The scientific lords also wrote on Ohm's book: "He who looks on the world with the eye of reverence must turn aside from this book as the result of an incurable delusion, whose sole effort is to detract from the dignity of nature."  And again on Ohm: "a physicist who professed such heresies was unworthy to teach science." Ohm was penniless for six years because he was "unworthy to teach".  And again at the trial of Deforest: "Deforest has said in many newspapers and over his signature that it would be possible to transmit the human voice across the Atlantic before many years.  Based on these absurd and deliberately misleading statements, the misguided public, Your Honor, has been persuaded to purchase stock in his company."

And Crookes wrote: "We have actually touched the borderland where matter and force seem to merge into one another.  I venture to think that the greatest scientific problems of the future will find their solution in this border land".  The orthodoxy immediately said of his work, "How beautiful and how useless", and did everything they could to keep young men from being exposed to him, because he was dangerous.

                        Let us not forget that the principle of conservation of energy had to be explicated by five men, none of whom was a physicist.  Helmholtz, a physiologist working in sound; Camot, an engineer; Joule, an industrialist and brewer; Colding, an engineer; and last but hardly least, Mayer, a physician who calculated the mechanical equivalent of heat and who was labeled by scientists a freak or a madman and driven to a suicide attempt by the isolation and ridicule of the keepers of orthodoxy.

We have here a record that is a disgrace.  Cultural lag is one thing, but academic lag is inexcusable.  The man in the street makes no advertisement or commitment to full and open inquiry.  The scientist does.  So do the philosophers.

It is the fallacy of composition, the fallacy of the "partial view" mistaken for the "whole".  This is a special problem in physics and astronomy today.  The idea that all of the special sciences are reducible to physics is ridiculous.  Especially when we see that what passes for physics is natural philosophy developed in special areas of interest for various phenomena.  The phenomena (man included) do not belong to physics.  The phenomena constitute the great book of nature, and, as deSebonde insisted over 500 years ago, "The great book of nature can be intelligible to every man."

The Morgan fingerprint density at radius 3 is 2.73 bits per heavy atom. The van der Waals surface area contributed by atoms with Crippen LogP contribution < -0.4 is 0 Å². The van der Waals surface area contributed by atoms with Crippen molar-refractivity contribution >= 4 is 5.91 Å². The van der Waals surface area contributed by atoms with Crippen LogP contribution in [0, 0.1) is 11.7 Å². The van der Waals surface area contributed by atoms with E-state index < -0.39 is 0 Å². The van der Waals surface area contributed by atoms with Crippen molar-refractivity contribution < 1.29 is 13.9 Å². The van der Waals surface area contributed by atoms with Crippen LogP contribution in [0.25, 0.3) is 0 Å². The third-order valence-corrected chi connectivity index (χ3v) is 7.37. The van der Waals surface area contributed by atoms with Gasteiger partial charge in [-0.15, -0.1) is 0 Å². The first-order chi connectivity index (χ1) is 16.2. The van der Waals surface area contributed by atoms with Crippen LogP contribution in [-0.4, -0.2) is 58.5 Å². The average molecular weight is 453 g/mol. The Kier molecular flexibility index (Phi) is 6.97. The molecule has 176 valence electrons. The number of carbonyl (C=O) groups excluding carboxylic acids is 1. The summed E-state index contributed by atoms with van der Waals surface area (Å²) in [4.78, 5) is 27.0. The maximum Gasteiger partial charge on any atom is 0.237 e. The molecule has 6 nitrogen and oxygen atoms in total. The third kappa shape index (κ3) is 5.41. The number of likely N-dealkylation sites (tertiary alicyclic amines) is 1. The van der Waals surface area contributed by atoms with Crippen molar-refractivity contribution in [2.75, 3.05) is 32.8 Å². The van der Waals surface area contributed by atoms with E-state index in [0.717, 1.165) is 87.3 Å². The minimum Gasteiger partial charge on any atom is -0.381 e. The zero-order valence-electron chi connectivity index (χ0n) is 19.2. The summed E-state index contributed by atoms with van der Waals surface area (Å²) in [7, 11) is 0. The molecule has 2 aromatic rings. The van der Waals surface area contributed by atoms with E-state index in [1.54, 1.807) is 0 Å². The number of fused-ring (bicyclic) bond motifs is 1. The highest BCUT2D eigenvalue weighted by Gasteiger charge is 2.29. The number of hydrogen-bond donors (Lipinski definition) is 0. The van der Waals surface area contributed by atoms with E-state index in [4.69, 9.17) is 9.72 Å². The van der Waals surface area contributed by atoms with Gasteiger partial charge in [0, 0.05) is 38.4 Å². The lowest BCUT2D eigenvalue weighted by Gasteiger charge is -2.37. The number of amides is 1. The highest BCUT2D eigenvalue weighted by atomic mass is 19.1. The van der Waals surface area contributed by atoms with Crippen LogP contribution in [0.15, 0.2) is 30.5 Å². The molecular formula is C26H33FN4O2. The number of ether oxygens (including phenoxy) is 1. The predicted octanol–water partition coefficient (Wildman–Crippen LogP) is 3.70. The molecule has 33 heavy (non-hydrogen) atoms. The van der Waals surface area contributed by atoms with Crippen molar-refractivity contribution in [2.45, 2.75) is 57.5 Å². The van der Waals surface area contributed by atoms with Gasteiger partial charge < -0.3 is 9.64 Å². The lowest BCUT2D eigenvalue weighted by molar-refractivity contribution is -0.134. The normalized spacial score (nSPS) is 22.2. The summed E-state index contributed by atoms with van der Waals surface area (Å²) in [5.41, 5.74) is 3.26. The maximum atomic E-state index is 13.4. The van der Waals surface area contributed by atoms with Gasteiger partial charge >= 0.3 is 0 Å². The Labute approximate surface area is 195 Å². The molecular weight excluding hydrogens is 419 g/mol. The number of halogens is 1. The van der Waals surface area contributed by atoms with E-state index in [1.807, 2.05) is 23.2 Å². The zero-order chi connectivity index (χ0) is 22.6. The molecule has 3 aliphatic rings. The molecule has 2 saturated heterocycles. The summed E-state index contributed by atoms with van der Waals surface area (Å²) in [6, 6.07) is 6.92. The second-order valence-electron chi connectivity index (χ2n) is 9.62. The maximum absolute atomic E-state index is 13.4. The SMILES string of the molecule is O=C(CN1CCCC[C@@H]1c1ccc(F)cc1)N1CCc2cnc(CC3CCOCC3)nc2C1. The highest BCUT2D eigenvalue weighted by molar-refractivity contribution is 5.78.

We see that technology uses the accumulated everyday experience of the human race along with scientific theories.  The interplay here is crucial.  We also see that mechanics was developed only after insemination of physics by chemistry, electrical engineering, optical and auditory experiments, and medicine.  There is no disciplinary purity to be seen in the grasping of successful scientific understand­ing of natural phenomena.  On the contrary, until the relationships between laws of light, sound, chemistry, electricity, heat, and me­chanical energy were understood, researchers explained mechanical energy in terms of the power of the horse.  After insemination of mechanics by the heterogeneous phenomena, mechanics was ex­plained in mathematical terms.

The wedding of astronomy to mechanics was a camouflage necessary at that time of Newton.  Much of the pictorial modeling in science has been empirical camouflage.  As Bacon taught, if one would transplant knowledge from one century to the other, he must quietly and in an unnoticed way graft onto the knowledge--plant at its root--so that the change would seem to occur naturally.  For the change would start out as a tiny helpless green shoot, and the keep­ers of knowledge-plants would get used to it gradually and even believe that they brought it about, somehow.